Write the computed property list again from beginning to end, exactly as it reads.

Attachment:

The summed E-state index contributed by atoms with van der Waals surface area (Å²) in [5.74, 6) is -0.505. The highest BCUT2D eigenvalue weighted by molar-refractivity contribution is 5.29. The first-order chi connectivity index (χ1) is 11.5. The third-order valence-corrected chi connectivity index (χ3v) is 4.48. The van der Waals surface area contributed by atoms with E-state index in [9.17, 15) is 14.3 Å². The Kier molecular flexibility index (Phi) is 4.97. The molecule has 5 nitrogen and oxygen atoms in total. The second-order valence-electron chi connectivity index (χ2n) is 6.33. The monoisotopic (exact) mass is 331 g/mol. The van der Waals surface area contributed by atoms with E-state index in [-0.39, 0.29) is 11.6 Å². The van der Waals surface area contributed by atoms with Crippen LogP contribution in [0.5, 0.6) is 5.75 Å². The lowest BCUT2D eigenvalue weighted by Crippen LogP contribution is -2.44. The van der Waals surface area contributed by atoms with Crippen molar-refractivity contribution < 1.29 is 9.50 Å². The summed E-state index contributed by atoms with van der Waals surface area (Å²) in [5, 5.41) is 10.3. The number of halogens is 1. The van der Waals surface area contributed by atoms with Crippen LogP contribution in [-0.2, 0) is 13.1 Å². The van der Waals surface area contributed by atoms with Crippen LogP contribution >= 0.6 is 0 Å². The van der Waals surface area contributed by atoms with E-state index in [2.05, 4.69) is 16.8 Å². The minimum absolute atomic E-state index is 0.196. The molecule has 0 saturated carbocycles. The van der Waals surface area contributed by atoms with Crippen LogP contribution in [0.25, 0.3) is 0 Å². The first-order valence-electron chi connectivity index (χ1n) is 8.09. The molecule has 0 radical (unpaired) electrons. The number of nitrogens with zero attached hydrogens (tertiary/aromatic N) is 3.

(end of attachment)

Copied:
The summed E-state index contributed by atoms with van der Waals surface area (Å²) in [5.74, 6) is -0.505. The highest BCUT2D eigenvalue weighted by molar-refractivity contribution is 5.29. The first-order chi connectivity index (χ1) is 11.5. The third-order valence-corrected chi connectivity index (χ3v) is 4.48. The van der Waals surface area contributed by atoms with E-state index in [9.17, 15) is 14.3 Å². The Kier molecular flexibility index (Phi) is 4.97. The molecule has 5 nitrogen and oxygen atoms in total. The second-order valence-electron chi connectivity index (χ2n) is 6.33. The monoisotopic (exact) mass is 331 g/mol. The van der Waals surface area contributed by atoms with E-state index in [-0.39, 0.29) is 11.6 Å². The van der Waals surface area contributed by atoms with Crippen LogP contribution in [0.5, 0.6) is 5.75 Å². The lowest BCUT2D eigenvalue weighted by Crippen LogP contribution is -2.44. The van der Waals surface area contributed by atoms with Crippen molar-refractivity contribution < 1.29 is 9.50 Å². The summed E-state index contributed by atoms with van der Waals surface area (Å²) in [5, 5.41) is 10.3. The number of halogens is 1. The van der Waals surface area contributed by atoms with Crippen LogP contribution in [-0.2, 0) is 13.1 Å². The van der Waals surface area contributed by atoms with Crippen LogP contribution >= 0.6 is 0 Å². The van der Waals surface area contributed by atoms with E-state index in [2.05, 4.69) is 16.8 Å². The minimum absolute atomic E-state index is 0.196. The molecule has 0 saturated carbocycles. The van der Waals surface area contributed by atoms with Crippen LogP contribution in [0.25, 0.3) is 0 Å². The first-order valence-electron chi connectivity index (χ1n) is 8.09. The molecule has 0 radical (unpaired) electrons. The number of nitrogens with zero attached hydrogens (tertiary/aromatic N) is 3.